Behind the QAnon conspiracy movement are 'people looking for answers'
QAnon, a pro-Trump conspiracy group, has moved from the fringes of the internet into the real world and is sowing panic with misinformation about child-trafficking and the Covid-19 epidemic. QAnon continues to worry security officials as the US presidential election nears.
QAnon began as a baseless conspiracy theory in 2017, when a pseudonymous user with the handle "Q" claimed ties to US President Donald Trump.
"It is a person or a group of people who claim to be privy to top-secret information inside the American government, who began posting cryptic messages for a whole community of QAnoners," explains Rudy Reichstadt, director of French website Conspiracy Watch.
QAnon believers -- known as "anons" -- contend that Trump is waging a secret war against a deep state of Democratic elites and Hollywood stars who are paedophiles and Satan worshippers.
"The crazy thing is that you are dealing with people who think they're denouncing a manipulation when in fact they are being manipulated by someone who is anonymous. That's what QAnon is: a paradox," Reichstadt told RFI.
How has QAnon evolved?
While some might ridicule this type of conspiracy theory, such baseless rumours have had very real consequences in the past.
During the 2016 US presidential ballot, users on the anonymous 4chan messaging board -- a digital hive of hate speech -- linked Democrat candidate Hillary Clinton to a child-sex ring involving a pizzeria in Washington DC.
The false claim prompted one man to fire an assault rifle inside the popular restaurant. No one was hurt.
Three years on, the conspiracy theorists have broadened their appeal, particularly among women, by focusing on child trafficking, organising rallies under the hashtag “#SavetheChildren” and “Stop Child Trafficking”.
"What is worrying is that QAnoners have co-opted hashtags used by legitimate organisations combating child trafficking to attack Donald Trump's political adversaries," Reichstadt says.
Influencers on Instagram have helped spread child trafficking misinformation by sharing QAnon narratives in innocent-looking posts, according to experts.
"The funny thing is that they're defending the only US president to have locked up children as part of efforts to tackle immigration. It just goes to show that they care little about the defence of child rights," according to Reichstadt..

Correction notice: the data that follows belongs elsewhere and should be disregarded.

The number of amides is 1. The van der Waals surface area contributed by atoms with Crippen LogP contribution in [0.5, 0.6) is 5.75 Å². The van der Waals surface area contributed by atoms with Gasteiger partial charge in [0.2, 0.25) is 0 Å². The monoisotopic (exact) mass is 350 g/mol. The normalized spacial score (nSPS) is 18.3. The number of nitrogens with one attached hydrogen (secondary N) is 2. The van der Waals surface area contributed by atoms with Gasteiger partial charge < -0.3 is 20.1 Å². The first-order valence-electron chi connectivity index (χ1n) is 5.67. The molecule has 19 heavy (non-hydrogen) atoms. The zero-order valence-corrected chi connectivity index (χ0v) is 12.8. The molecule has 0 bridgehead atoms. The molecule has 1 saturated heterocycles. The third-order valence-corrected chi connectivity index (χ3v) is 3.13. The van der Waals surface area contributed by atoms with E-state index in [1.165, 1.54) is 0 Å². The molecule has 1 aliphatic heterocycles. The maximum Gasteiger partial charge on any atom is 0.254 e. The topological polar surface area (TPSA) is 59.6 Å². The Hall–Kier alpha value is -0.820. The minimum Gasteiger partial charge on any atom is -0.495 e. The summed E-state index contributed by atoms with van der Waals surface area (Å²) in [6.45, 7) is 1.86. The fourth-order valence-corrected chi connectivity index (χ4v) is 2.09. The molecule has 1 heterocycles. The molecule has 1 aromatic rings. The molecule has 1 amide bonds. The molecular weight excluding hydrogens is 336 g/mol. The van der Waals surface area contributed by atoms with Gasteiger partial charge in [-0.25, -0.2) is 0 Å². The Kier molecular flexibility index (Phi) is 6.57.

What is being done to stop QAnon?
Social media companies are aware of QAnon's growing influence and have begun to take action.
This week, Facebook removed pages, groups and Instagram accounts for “representing QAnon,” which the FBI now says poses a threat to the nation, less than a month to go before the presidential election.
Mentions of QAnon in a group focused on a different subject won't necessarily lead to a ban, Facebook said. Administrators of banned groups will have their personal accounts disabled as well.
Critics called it a much-needed, though belated, move by Facebook.
"It will limit the visibility of the phenomenon. I think however we need a global conversation about conspiracy theories in general and not only this movement," reckons Reichstadt.
Who follows QAnon?
Although restricted to the backwaters of the internet for years, QAnon has now jumped from online to the real world with thousands of people in Germany, France, the United Kingdom and Italy all claiming to be part of the QAnon phenomenon.
The ideas espoused by QAnon have also seeped into mainstream politics. Several Republicans running for Congress this year are QAnon-friendly.
QAnon believer Marjorie Taylor Greene is set to enter Congress after she won a primary contest in August.
What has been the impact?
Public health officials claim such misinformation weakens the social cohesion, needed to tackle the virus quickly.
In the political arena, Reichstadt says it cancels out any form of debate.
"How are you supposed to have an exchange with an opponent who is considered to be a paedophile or a killer? You can't. That's what QAnon does: it radicalises the debate until it becomes hysteria."
So, what is driving QAnon?
"There are several socio-economic factors driving QAnon, including political sympathy and psychology," explains Reichstadt, who is also the author of the book Opium for Fools.
The idea of belonging to a group is partly what unites conspiracy theorists, he explains.
"QAnon fulfills a narcissistic function because it gives followers the impression of being an insider, the one who has secret information that others don't have."
But there is more to it than that.
"As crazy as it sounds, conspiracy theories can actually be very reassuring, because they provide keys to a complex set of problems," says the author.
In the Manichean world of QAnon, there are only good and bad guys.
"Take for example the Covid-19 pandemic...conspiracy theorists contend that all it would take to solve the problem is to get rid of the likes of Bill Gates, George Soros and the World Health Organisation."
Popular QAnon talking points claim the coronavirus is a "plandemic," a crisis manufactured by global elites to enforce lucrative mass vaccinations and control humanity.
"In a way, QAnon gives people answers to complex problems. It tells them that all of this fuss over a pseudo-pandemic is for nothing. That we can treat it, cure it and that the disease doesn't really exist.
"Unfortunately, it completely erases the complexity of the world we're living in," Reichstadt says.
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